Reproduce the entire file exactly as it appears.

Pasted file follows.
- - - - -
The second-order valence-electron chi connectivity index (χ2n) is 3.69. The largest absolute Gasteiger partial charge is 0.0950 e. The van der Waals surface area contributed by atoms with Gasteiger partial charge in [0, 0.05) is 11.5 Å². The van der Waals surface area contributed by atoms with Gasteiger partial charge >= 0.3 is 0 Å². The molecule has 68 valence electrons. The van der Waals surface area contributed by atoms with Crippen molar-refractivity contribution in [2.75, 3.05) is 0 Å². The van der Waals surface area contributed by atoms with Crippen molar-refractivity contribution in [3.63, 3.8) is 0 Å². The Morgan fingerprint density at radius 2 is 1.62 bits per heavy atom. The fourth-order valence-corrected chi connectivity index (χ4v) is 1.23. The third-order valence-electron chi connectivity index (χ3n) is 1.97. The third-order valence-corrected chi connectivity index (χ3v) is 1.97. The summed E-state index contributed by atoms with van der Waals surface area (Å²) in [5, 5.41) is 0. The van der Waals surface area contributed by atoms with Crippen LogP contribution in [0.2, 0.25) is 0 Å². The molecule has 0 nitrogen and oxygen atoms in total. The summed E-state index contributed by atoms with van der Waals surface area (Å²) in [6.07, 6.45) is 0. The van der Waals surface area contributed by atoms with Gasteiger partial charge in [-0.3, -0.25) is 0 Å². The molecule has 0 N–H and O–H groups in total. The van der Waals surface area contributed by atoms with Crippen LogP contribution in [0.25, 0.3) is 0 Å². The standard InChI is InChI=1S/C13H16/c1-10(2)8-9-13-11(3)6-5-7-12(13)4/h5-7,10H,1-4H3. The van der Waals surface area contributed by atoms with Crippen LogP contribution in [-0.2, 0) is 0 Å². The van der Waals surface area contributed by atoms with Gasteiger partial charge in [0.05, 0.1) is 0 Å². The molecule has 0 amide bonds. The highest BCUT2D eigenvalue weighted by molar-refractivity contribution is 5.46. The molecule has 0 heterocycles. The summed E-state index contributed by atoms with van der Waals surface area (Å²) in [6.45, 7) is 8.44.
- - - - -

The second-order valence-electron chi connectivity index (χ2n) is 3.69. The largest absolute Gasteiger partial charge is 0.0950 e. The van der Waals surface area contributed by atoms with Gasteiger partial charge in [0, 0.05) is 11.5 Å². The van der Waals surface area contributed by atoms with Gasteiger partial charge >= 0.3 is 0 Å². The molecule has 68 valence electrons. The van der Waals surface area contributed by atoms with Crippen molar-refractivity contribution in [2.75, 3.05) is 0 Å². The van der Waals surface area contributed by atoms with Crippen molar-refractivity contribution in [3.63, 3.8) is 0 Å². The Morgan fingerprint density at radius 2 is 1.62 bits per heavy atom. The fourth-order valence-corrected chi connectivity index (χ4v) is 1.23. The third-order valence-electron chi connectivity index (χ3n) is 1.97. The third-order valence-corrected chi connectivity index (χ3v) is 1.97. The summed E-state index contributed by atoms with van der Waals surface area (Å²) in [5, 5.41) is 0. The van der Waals surface area contributed by atoms with Crippen LogP contribution in [0.2, 0.25) is 0 Å². The molecule has 0 nitrogen and oxygen atoms in total. The summed E-state index contributed by atoms with van der Waals surface area (Å²) in [6.07, 6.45) is 0. The van der Waals surface area contributed by atoms with Gasteiger partial charge in [-0.3, -0.25) is 0 Å². The molecule has 0 N–H and O–H groups in total. The van der Waals surface area contributed by atoms with Crippen LogP contribution in [0.25, 0.3) is 0 Å². The standard InChI is InChI=1S/C13H16/c1-10(2)8-9-13-11(3)6-5-7-12(13)4/h5-7,10H,1-4H3. The van der Waals surface area contributed by atoms with Crippen LogP contribution in [-0.2, 0) is 0 Å². The van der Waals surface area contributed by atoms with Gasteiger partial charge in [0.05, 0.1) is 0 Å². The molecule has 0 amide bonds. The highest BCUT2D eigenvalue weighted by molar-refractivity contribution is 5.46. The molecule has 0 heterocycles. The summed E-state index contributed by atoms with van der Waals surface area (Å²) in [6.45, 7) is 8.44.